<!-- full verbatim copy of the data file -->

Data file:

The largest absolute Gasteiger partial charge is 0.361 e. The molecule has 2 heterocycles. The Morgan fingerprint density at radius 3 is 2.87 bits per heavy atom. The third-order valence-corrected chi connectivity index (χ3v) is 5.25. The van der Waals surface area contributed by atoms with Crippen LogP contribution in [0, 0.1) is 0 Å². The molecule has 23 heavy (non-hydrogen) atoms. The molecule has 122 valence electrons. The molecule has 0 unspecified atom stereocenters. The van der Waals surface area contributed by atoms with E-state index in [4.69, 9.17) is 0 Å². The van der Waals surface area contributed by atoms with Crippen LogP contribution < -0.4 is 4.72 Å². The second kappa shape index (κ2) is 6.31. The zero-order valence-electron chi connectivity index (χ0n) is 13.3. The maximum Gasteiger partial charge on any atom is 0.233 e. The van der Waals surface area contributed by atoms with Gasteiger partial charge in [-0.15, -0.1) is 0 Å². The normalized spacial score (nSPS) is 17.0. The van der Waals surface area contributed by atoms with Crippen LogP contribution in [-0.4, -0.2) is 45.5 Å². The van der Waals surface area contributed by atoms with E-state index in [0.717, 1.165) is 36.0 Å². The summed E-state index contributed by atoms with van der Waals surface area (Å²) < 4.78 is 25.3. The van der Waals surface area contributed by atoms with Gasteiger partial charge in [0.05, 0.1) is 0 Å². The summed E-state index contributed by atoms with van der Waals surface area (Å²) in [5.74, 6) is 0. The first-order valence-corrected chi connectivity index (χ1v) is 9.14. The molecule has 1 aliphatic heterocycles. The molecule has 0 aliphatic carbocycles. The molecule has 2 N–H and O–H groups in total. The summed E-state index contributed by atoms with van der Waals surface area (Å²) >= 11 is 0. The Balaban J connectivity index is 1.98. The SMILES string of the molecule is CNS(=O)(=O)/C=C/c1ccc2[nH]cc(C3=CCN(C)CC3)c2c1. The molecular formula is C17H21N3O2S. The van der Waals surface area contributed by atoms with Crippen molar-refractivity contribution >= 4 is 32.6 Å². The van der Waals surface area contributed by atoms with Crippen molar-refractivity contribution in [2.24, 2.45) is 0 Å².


The largest absolute Gasteiger partial charge is 0.361 e. The molecule has 2 heterocycles. The Morgan fingerprint density at radius 3 is 2.87 bits per heavy atom. The third-order valence-corrected chi connectivity index (χ3v) is 5.25. The van der Waals surface area contributed by atoms with Crippen LogP contribution in [0, 0.1) is 0 Å². The molecule has 23 heavy (non-hydrogen) atoms. The molecule has 122 valence electrons. The molecule has 0 unspecified atom stereocenters. The van der Waals surface area contributed by atoms with E-state index in [4.69, 9.17) is 0 Å². The van der Waals surface area contributed by atoms with Crippen LogP contribution < -0.4 is 4.72 Å². The second kappa shape index (κ2) is 6.31. The zero-order valence-electron chi connectivity index (χ0n) is 13.3. The maximum Gasteiger partial charge on any atom is 0.233 e. The van der Waals surface area contributed by atoms with Gasteiger partial charge in [-0.15, -0.1) is 0 Å². The normalized spacial score (nSPS) is 17.0. The van der Waals surface area contributed by atoms with Crippen LogP contribution in [-0.4, -0.2) is 45.5 Å². The van der Waals surface area contributed by atoms with E-state index in [0.717, 1.165) is 36.0 Å². The summed E-state index contributed by atoms with van der Waals surface area (Å²) < 4.78 is 25.3. The van der Waals surface area contributed by atoms with Gasteiger partial charge in [0.05, 0.1) is 0 Å². The summed E-state index contributed by atoms with van der Waals surface area (Å²) in [5.74, 6) is 0. The first-order valence-corrected chi connectivity index (χ1v) is 9.14. The molecule has 1 aliphatic heterocycles. The molecule has 0 aliphatic carbocycles. The molecule has 2 N–H and O–H groups in total. The summed E-state index contributed by atoms with van der Waals surface area (Å²) >= 11 is 0. The Balaban J connectivity index is 1.98. The SMILES string of the molecule is CNS(=O)(=O)/C=C/c1ccc2[nH]cc(C3=CCN(C)CC3)c2c1. The molecular formula is C17H21N3O2S. The van der Waals surface area contributed by atoms with Crippen molar-refractivity contribution >= 4 is 32.6 Å². The van der Waals surface area contributed by atoms with Crippen molar-refractivity contribution in [2.24, 2.45) is 0 Å².